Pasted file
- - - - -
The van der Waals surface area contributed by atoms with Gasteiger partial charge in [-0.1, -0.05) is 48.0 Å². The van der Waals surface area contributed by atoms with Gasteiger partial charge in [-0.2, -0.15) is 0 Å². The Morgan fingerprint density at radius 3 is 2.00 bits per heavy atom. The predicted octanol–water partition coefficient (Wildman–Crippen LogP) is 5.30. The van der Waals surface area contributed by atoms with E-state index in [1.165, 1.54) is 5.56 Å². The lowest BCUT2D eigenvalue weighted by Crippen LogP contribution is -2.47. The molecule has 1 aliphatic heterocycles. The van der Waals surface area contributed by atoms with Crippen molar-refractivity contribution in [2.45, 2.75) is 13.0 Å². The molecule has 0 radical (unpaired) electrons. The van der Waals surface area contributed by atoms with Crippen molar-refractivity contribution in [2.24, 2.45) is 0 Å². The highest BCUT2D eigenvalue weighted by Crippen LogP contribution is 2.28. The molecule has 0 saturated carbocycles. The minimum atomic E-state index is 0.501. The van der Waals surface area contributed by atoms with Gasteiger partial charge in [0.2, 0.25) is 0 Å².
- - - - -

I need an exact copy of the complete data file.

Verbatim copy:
The van der Waals surface area contributed by atoms with Gasteiger partial charge in [-0.1, -0.05) is 48.0 Å². The van der Waals surface area contributed by atoms with Gasteiger partial charge in [-0.2, -0.15) is 0 Å². The Morgan fingerprint density at radius 3 is 2.00 bits per heavy atom. The predicted octanol–water partition coefficient (Wildman–Crippen LogP) is 5.30. The van der Waals surface area contributed by atoms with E-state index in [1.165, 1.54) is 5.56 Å². The lowest BCUT2D eigenvalue weighted by Crippen LogP contribution is -2.47. The molecule has 1 aliphatic heterocycles. The van der Waals surface area contributed by atoms with Crippen molar-refractivity contribution in [2.45, 2.75) is 13.0 Å². The molecule has 0 radical (unpaired) electrons. The van der Waals surface area contributed by atoms with Crippen molar-refractivity contribution in [2.24, 2.45) is 0 Å². The highest BCUT2D eigenvalue weighted by Crippen LogP contribution is 2.28. The molecule has 0 saturated carbocycles. The minimum atomic E-state index is 0.501. The van der Waals surface area contributed by atoms with Gasteiger partial charge in [0.2, 0.25) is 0 Å².